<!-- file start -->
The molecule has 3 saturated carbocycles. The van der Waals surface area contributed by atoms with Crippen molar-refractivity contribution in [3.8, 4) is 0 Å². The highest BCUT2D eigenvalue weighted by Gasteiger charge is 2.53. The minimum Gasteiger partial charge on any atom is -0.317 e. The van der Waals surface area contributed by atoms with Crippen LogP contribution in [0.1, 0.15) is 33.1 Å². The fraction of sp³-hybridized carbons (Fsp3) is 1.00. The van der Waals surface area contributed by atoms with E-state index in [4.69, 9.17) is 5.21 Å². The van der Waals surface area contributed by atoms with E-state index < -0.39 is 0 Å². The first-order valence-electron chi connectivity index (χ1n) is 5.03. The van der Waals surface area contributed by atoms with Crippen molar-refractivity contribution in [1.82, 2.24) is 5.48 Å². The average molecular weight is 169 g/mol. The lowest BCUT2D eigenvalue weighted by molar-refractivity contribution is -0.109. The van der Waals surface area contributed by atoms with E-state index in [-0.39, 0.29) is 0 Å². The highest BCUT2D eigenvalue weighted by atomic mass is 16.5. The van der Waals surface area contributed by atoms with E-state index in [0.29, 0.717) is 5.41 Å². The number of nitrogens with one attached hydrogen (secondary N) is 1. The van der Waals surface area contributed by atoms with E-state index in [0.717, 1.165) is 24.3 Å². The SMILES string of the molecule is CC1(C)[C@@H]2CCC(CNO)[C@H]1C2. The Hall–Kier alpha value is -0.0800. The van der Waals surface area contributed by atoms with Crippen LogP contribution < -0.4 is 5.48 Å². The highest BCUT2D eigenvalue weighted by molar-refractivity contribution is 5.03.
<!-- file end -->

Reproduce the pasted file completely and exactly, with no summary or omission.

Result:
The molecule has 3 saturated carbocycles. The van der Waals surface area contributed by atoms with Crippen molar-refractivity contribution in [3.8, 4) is 0 Å². The highest BCUT2D eigenvalue weighted by Gasteiger charge is 2.53. The minimum Gasteiger partial charge on any atom is -0.317 e. The van der Waals surface area contributed by atoms with Crippen LogP contribution in [0.1, 0.15) is 33.1 Å². The fraction of sp³-hybridized carbons (Fsp3) is 1.00. The van der Waals surface area contributed by atoms with E-state index in [4.69, 9.17) is 5.21 Å². The van der Waals surface area contributed by atoms with E-state index < -0.39 is 0 Å². The first-order valence-electron chi connectivity index (χ1n) is 5.03. The van der Waals surface area contributed by atoms with Crippen molar-refractivity contribution in [1.82, 2.24) is 5.48 Å². The average molecular weight is 169 g/mol. The lowest BCUT2D eigenvalue weighted by molar-refractivity contribution is -0.109. The van der Waals surface area contributed by atoms with E-state index in [-0.39, 0.29) is 0 Å². The highest BCUT2D eigenvalue weighted by atomic mass is 16.5. The van der Waals surface area contributed by atoms with E-state index in [0.29, 0.717) is 5.41 Å². The number of nitrogens with one attached hydrogen (secondary N) is 1. The van der Waals surface area contributed by atoms with E-state index in [0.717, 1.165) is 24.3 Å². The SMILES string of the molecule is CC1(C)[C@@H]2CCC(CNO)[C@H]1C2. The Hall–Kier alpha value is -0.0800. The van der Waals surface area contributed by atoms with Crippen LogP contribution < -0.4 is 5.48 Å². The highest BCUT2D eigenvalue weighted by molar-refractivity contribution is 5.03.